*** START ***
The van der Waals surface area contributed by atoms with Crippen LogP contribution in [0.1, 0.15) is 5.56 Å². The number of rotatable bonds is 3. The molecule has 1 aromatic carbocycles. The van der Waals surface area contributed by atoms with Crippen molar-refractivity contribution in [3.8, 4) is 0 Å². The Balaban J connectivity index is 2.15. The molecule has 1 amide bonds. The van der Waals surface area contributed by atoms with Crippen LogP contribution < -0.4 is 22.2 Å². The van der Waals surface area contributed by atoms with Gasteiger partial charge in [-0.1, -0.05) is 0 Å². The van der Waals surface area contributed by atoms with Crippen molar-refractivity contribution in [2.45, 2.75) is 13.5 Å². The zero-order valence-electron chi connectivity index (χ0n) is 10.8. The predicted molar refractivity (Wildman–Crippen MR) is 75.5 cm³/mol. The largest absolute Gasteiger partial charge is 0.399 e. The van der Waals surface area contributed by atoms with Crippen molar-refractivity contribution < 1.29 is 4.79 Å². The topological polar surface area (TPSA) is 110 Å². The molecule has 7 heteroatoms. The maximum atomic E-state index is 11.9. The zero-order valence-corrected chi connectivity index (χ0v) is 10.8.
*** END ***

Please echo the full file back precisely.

The van der Waals surface area contributed by atoms with Crippen LogP contribution in [0.1, 0.15) is 5.56 Å². The number of rotatable bonds is 3. The molecule has 1 aromatic carbocycles. The van der Waals surface area contributed by atoms with Crippen molar-refractivity contribution in [3.8, 4) is 0 Å². The Balaban J connectivity index is 2.15. The molecule has 1 amide bonds. The van der Waals surface area contributed by atoms with Crippen LogP contribution < -0.4 is 22.2 Å². The van der Waals surface area contributed by atoms with Gasteiger partial charge in [-0.1, -0.05) is 0 Å². The van der Waals surface area contributed by atoms with Crippen molar-refractivity contribution in [2.45, 2.75) is 13.5 Å². The zero-order valence-electron chi connectivity index (χ0n) is 10.8. The predicted molar refractivity (Wildman–Crippen MR) is 75.5 cm³/mol. The largest absolute Gasteiger partial charge is 0.399 e. The van der Waals surface area contributed by atoms with Crippen molar-refractivity contribution < 1.29 is 4.79 Å². The topological polar surface area (TPSA) is 110 Å². The molecule has 7 heteroatoms. The maximum atomic E-state index is 11.9. The zero-order valence-corrected chi connectivity index (χ0v) is 10.8.